But even more concerning is the fact that anti-establishment ideologies don’t vanish or become irrelevant when we don’t look at them. The beliefs are there, waiting for someone to pick up and use. A politician could come along and harness anti-establishment ideologues into his or her political caucus. That politician could then convince those Americans that they are the only trustworthy part of the political world. And that politician could convince Americans with an anti-establishment ideology to fight for him or her. You could argue this is exactly what Trump did, and the Republican Party has more politicians who have gone this route — but it’s an option open to either party. Ignoring anti-establishment ideologies means ignoring how political partisans might turn them into weapons, just as they did on the steps of the Capitol.”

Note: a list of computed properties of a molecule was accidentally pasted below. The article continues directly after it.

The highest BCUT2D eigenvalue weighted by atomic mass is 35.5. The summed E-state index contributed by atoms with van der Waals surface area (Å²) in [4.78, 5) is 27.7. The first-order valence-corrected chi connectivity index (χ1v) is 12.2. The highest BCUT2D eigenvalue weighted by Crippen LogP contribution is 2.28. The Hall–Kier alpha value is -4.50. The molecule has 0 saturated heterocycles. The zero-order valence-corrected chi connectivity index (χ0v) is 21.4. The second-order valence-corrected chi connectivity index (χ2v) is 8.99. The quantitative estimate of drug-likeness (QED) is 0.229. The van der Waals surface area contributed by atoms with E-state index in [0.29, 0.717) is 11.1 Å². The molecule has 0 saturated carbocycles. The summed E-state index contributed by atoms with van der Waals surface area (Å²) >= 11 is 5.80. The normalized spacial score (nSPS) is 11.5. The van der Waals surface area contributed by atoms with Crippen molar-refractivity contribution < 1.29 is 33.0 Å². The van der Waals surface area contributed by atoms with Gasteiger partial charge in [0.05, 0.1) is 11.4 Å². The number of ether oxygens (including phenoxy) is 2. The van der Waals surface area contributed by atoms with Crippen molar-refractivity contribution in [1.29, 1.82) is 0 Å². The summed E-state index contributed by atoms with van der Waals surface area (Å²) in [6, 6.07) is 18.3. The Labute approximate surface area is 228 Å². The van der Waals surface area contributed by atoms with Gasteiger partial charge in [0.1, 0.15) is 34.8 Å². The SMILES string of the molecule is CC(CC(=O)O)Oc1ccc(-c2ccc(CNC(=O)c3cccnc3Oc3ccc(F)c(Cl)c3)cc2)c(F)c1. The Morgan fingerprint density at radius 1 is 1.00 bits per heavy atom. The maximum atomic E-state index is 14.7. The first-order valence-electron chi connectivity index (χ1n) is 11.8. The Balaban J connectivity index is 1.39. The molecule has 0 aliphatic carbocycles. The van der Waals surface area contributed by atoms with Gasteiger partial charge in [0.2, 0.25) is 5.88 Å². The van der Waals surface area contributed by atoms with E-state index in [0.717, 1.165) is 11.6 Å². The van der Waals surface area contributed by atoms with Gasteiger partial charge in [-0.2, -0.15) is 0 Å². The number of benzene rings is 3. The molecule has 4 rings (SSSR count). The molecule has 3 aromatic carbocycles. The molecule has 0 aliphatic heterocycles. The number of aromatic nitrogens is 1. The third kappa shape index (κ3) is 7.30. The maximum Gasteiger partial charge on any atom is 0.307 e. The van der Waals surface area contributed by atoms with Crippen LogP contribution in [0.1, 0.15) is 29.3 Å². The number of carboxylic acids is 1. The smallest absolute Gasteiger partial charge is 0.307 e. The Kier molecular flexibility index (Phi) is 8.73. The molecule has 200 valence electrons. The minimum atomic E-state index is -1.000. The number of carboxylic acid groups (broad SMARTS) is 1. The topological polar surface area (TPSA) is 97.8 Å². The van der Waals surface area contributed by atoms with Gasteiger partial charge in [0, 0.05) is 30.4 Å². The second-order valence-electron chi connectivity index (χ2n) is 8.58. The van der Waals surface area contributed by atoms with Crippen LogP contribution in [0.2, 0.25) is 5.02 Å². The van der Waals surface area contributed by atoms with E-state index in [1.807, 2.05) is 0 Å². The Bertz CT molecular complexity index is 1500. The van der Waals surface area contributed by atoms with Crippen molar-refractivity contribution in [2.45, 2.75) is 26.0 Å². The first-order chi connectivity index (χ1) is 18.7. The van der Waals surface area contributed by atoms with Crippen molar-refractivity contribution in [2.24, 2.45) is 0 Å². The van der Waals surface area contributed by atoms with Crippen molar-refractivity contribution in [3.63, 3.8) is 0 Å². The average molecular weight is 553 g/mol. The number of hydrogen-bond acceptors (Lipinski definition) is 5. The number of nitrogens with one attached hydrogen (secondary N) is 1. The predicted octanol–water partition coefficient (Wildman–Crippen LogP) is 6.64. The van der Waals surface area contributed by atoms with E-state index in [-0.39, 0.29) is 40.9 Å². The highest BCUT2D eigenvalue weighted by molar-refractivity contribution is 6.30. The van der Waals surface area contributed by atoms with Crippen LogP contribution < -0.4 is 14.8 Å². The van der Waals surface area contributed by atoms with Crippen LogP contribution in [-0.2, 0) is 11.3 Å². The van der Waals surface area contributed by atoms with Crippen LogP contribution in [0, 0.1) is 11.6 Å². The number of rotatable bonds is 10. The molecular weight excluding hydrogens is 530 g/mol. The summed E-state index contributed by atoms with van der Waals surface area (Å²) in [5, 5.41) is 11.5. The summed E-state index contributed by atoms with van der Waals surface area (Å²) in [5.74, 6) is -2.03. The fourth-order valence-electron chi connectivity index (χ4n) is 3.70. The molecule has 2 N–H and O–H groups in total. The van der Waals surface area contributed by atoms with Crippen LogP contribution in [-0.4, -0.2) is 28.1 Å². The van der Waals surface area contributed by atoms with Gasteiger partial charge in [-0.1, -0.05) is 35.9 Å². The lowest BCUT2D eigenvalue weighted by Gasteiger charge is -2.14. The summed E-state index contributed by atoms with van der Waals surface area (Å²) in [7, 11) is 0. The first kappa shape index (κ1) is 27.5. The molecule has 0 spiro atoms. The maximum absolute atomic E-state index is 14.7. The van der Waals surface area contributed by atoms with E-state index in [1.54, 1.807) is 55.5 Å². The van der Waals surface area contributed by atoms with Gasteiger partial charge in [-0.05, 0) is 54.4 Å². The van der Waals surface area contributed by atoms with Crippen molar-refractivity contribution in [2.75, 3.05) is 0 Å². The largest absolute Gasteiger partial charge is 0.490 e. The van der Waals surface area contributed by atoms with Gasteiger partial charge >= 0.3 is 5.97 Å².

The Big Lie’s Long Shadow

“The evolution of the Big Lie was the product of a vast catalog of politicians, pundits, true believers and benefactors financing and promoting claims of voter fraud and efforts to overturn the election. This includes lawyers like Lin Wood and Sidney Powell who filed pro-Trump lawsuits, Republican politicians who actively embraced the Big Lie like Georgia Rep. Jody Hice (whom Trump has endorsed in the race for Georgia secretary of state) and others who, while not embracing the Big Lie, refused to condemn it. It included political action committees and conservative groups that financed these efforts. And it included alt-right personalities like Steve Bannon and Mike Lindell, who have amassed huge audiences as they continue to promote the Big Lie.”